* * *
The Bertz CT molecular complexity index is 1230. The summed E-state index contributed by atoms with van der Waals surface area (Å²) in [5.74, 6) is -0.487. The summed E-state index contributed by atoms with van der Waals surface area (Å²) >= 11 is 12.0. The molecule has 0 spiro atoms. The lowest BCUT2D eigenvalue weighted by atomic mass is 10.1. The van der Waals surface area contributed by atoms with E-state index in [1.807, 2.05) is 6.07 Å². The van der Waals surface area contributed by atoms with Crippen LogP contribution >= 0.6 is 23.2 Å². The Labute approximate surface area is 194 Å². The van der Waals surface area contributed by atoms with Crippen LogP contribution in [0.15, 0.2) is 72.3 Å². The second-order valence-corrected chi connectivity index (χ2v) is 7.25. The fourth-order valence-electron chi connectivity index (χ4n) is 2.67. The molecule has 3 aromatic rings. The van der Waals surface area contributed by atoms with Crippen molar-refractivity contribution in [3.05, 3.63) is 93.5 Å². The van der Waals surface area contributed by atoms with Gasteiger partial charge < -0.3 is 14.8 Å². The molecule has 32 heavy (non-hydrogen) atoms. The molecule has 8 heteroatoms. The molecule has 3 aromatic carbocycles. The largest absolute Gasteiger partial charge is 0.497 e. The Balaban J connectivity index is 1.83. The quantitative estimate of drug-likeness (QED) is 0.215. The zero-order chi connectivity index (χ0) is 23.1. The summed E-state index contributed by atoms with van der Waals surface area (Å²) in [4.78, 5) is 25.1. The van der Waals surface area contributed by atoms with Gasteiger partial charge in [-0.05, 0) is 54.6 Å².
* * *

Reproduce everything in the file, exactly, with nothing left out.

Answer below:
The Bertz CT molecular complexity index is 1230. The summed E-state index contributed by atoms with van der Waals surface area (Å²) in [5.74, 6) is -0.487. The summed E-state index contributed by atoms with van der Waals surface area (Å²) >= 11 is 12.0. The molecule has 0 spiro atoms. The lowest BCUT2D eigenvalue weighted by atomic mass is 10.1. The van der Waals surface area contributed by atoms with E-state index in [1.807, 2.05) is 6.07 Å². The van der Waals surface area contributed by atoms with Crippen LogP contribution >= 0.6 is 23.2 Å². The Labute approximate surface area is 194 Å². The van der Waals surface area contributed by atoms with Crippen LogP contribution in [0.15, 0.2) is 72.3 Å². The second-order valence-corrected chi connectivity index (χ2v) is 7.25. The fourth-order valence-electron chi connectivity index (χ4n) is 2.67. The molecule has 3 aromatic rings. The van der Waals surface area contributed by atoms with Crippen molar-refractivity contribution in [3.05, 3.63) is 93.5 Å². The van der Waals surface area contributed by atoms with Gasteiger partial charge < -0.3 is 14.8 Å². The molecule has 32 heavy (non-hydrogen) atoms. The molecule has 8 heteroatoms. The molecule has 3 aromatic carbocycles. The largest absolute Gasteiger partial charge is 0.497 e. The Balaban J connectivity index is 1.83. The quantitative estimate of drug-likeness (QED) is 0.215. The zero-order chi connectivity index (χ0) is 23.1. The summed E-state index contributed by atoms with van der Waals surface area (Å²) in [4.78, 5) is 25.1. The van der Waals surface area contributed by atoms with Gasteiger partial charge in [-0.05, 0) is 54.6 Å².